I have also featured the Udu drums in a few pieces with The Gathering Mist – see if you can pick out their unique sounds:
In “Ceramics,” I used the Udu pictured below to bring in some low-end to support the tuned flower pots, shekere, tambourine, and melodic HAPI Drums for much of the middle section. Lots of very interesting layering combinations and rhythmic/melodic concepts in this piece…
…as well as little subtle parts in many other pieces across both albums – bonus points for recognizing those too!
Paul Orsulak and me practicing for our percussion recital, late 2009 - this same instrument heard on The Gathering Mist albums!
The marimba used to be a sore subject for me until a couple years ago. The high school I went to is well known for their show-style band and drum line, aka no pit band/front ensemble/indoor drum line/weekend tournaments. Friday night is game night – and you won’t be able to hear much afterwards. Our drum line was always right around 25-30 deep, usually with 8 snares, 6-8 bass drums, 3-4 “squints,” and 6-8 cymbal players. Like I said, no mallets. More on the Rolling Thunder Drumline later though…
Concert season would include mallet parts for most pieces – and as I was one of the few percussionists there who could read music, I would sometimes play these parts while everyone else would get the cool drum parts. I would try to make the best of it though, especially on Robert W. Smith’s epic piece for concert band, “Africa,” for which I was on chimes with 2 mallets – a difficult part in itself with 8th note triplets while the rest of the band played with a straight 8th feel. I remember a couple other pieces where I was “stuck on bells” or some other “lame mallet instrument.” Great. But then I went to college…
To audition for the college I would eventually graduate from, I needed to perform a snare drum piece, a timpani piece, and a mallet piece, along with whatever else was involved (sight-singing, yada yada yada). I spoke with Nancy Zeltsman (before I really knew who she was) and she gave me a 2-mallet marimba solo called “Hegira” for my audition that one of her students, Carrie Magin, had composed, along with a CD for reference which helped a lot (Thanks Nancy!). I spent every night in a practice room learning that piece in addition to the famous timpani piece “March” by Elliot Carter – turns out its a really fun piece with stick-flipping, quintuplet and septuplet phrasing, and polyrhythms – my favorites!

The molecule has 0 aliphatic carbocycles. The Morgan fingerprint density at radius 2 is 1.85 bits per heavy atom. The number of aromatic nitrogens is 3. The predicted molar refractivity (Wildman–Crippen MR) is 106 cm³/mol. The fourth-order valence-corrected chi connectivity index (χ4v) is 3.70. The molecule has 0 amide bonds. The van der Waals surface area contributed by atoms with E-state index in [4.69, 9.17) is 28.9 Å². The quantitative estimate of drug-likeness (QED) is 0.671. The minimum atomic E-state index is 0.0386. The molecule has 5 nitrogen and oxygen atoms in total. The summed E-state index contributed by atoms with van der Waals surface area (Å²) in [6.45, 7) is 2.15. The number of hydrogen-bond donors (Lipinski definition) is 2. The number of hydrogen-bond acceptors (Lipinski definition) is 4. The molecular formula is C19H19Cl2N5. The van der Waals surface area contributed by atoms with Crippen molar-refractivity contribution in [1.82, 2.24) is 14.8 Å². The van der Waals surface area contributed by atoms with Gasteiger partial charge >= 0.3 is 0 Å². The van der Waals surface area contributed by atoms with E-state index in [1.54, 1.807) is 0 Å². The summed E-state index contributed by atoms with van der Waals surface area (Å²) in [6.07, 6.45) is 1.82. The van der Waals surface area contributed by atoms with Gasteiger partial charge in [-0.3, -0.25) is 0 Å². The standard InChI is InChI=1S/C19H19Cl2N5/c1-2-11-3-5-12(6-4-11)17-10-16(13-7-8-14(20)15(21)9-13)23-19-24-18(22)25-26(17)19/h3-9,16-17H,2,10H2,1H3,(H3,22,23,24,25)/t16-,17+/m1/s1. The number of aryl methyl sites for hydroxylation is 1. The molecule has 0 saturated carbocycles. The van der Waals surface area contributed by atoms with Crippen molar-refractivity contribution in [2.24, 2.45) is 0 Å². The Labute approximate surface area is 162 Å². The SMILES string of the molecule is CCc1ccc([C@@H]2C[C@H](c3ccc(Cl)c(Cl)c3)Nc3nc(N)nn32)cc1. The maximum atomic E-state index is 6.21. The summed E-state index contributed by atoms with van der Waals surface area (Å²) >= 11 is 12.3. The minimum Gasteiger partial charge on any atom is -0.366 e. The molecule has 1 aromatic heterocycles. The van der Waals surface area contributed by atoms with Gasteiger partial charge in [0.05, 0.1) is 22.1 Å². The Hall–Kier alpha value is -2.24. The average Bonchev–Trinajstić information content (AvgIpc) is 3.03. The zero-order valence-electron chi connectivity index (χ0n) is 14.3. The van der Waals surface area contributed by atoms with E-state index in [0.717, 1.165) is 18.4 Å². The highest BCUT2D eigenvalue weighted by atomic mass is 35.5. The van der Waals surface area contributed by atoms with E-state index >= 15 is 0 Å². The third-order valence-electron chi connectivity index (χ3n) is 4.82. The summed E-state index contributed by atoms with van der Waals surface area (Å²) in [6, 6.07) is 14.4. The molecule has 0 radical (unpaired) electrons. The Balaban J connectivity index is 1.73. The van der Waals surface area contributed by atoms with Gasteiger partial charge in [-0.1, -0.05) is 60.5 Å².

These were the most difficult pieces for those instruments I had ever done, and I was really on my own learning them for an audition. But long story short it went well. Got in, did my time, graduated, here we all are. Studying with the percussion teacher there was very beneficial to my own playing as well as for my solo project The Gathering Mist. I had written a piece which I wanted to feature fingerstyle acoustic guitar on, but it was a difficult part. The rest of the album was just about finished when I remembered that the one track still had programmed MIDI guitar scratch tracks on it – unacceptable for the finished product after so much work on everything else. Since my fingerstyle acoustic guitarist search came up dry, I said “screw it, I’ll just play it myself on marimba.”
At that point I was comfortable enough playing with 4 mallets, and the recording went pretty smoothly after a bit of practice. Hearing the playback of the two tracks on my first solo album, Rhythmic Epiphany and then on the one track from my second album Reservoir that feature the marimba, it made me a little more self-confident with my mallet playing. Proof that the best way to improve is to (practice a lot first) record yourself, listen back, and be your own biggest critic with regard to timing, tone, etc. The way I think about it is similar to voice-leading on 4-part choral-style music – Soprano, Alto, Tenor, Bass – you have 4 mallets, two in each hand – yes there’s 5 octaves worth of possible notes to play, but wherever your next note is, one of those four mallets is going to be closest to it, so you don’t have to work as hard as you would with only two mallets (this goes for linear playing only – thicker chordal textures have more notes, so yes more mallets.)
So I got more and more used to it, and ended up playing the huge 5-octave marimba with 4-mallets for two pieces in my senior recital (another piece only required 2 mallets but was WAY more difficult, go figure), as well as a few other pieces for other recitals here and there. My experience with the marimba happened at a good time too – right as I was getting into other forms of melodic percussion – especially the Kalimba and HAPI Drums.
Anyway, why I’m posting this: I ended up overcoming some difficulties I guess and now I’m proud enough of the results to include it on a few tracks for The Gathering Mist – Enjoy!